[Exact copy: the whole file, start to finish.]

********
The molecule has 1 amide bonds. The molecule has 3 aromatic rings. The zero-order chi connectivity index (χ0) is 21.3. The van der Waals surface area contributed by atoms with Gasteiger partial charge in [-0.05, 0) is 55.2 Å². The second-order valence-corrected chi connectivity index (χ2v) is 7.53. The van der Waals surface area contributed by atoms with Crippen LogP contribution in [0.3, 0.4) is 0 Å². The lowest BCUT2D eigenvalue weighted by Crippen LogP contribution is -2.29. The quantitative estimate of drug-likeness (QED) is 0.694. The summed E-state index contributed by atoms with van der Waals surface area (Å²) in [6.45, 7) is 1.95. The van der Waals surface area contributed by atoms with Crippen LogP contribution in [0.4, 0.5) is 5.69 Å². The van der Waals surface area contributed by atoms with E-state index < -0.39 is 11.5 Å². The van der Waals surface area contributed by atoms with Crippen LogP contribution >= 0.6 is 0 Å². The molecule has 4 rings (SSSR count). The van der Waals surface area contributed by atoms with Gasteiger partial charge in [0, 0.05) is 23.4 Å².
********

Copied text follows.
The molecule has 1 amide bonds. The molecule has 3 aromatic rings. The zero-order chi connectivity index (χ0) is 21.3. The van der Waals surface area contributed by atoms with Gasteiger partial charge in [-0.05, 0) is 55.2 Å². The second-order valence-corrected chi connectivity index (χ2v) is 7.53. The van der Waals surface area contributed by atoms with Crippen LogP contribution in [0.3, 0.4) is 0 Å². The lowest BCUT2D eigenvalue weighted by Crippen LogP contribution is -2.29. The quantitative estimate of drug-likeness (QED) is 0.694. The summed E-state index contributed by atoms with van der Waals surface area (Å²) in [6.45, 7) is 1.95. The van der Waals surface area contributed by atoms with Crippen LogP contribution in [0.4, 0.5) is 5.69 Å². The van der Waals surface area contributed by atoms with E-state index < -0.39 is 11.5 Å². The van der Waals surface area contributed by atoms with Crippen LogP contribution >= 0.6 is 0 Å². The molecule has 4 rings (SSSR count). The van der Waals surface area contributed by atoms with Gasteiger partial charge in [0, 0.05) is 23.4 Å².